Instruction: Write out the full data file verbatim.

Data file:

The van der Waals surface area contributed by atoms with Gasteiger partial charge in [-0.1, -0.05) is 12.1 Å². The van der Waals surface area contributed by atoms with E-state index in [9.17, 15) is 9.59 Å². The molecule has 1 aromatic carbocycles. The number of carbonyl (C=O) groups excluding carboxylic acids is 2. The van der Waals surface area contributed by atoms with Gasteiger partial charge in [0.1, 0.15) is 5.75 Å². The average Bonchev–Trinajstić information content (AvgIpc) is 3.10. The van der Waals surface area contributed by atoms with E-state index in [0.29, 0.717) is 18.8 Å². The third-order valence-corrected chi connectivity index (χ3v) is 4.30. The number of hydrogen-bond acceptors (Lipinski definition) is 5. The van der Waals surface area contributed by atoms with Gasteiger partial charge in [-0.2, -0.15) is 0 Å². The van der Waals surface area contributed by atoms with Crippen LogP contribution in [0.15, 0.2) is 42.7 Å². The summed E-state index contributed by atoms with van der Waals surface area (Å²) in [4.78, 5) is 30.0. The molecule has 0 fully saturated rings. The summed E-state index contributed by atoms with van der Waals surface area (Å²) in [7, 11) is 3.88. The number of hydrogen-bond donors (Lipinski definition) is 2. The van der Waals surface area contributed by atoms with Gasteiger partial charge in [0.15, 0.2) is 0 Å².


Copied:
The van der Waals surface area contributed by atoms with Gasteiger partial charge in [-0.1, -0.05) is 12.1 Å². The van der Waals surface area contributed by atoms with E-state index in [9.17, 15) is 9.59 Å². The molecule has 1 aromatic carbocycles. The number of carbonyl (C=O) groups excluding carboxylic acids is 2. The van der Waals surface area contributed by atoms with Gasteiger partial charge in [0.1, 0.15) is 5.75 Å². The average Bonchev–Trinajstić information content (AvgIpc) is 3.10. The van der Waals surface area contributed by atoms with E-state index in [0.29, 0.717) is 18.8 Å². The third-order valence-corrected chi connectivity index (χ3v) is 4.30. The number of hydrogen-bond acceptors (Lipinski definition) is 5. The van der Waals surface area contributed by atoms with Gasteiger partial charge in [-0.2, -0.15) is 0 Å². The van der Waals surface area contributed by atoms with Crippen LogP contribution in [0.15, 0.2) is 42.7 Å². The summed E-state index contributed by atoms with van der Waals surface area (Å²) in [4.78, 5) is 30.0. The molecule has 0 fully saturated rings. The summed E-state index contributed by atoms with van der Waals surface area (Å²) in [7, 11) is 3.88. The number of hydrogen-bond donors (Lipinski definition) is 2. The van der Waals surface area contributed by atoms with Gasteiger partial charge in [0.15, 0.2) is 0 Å².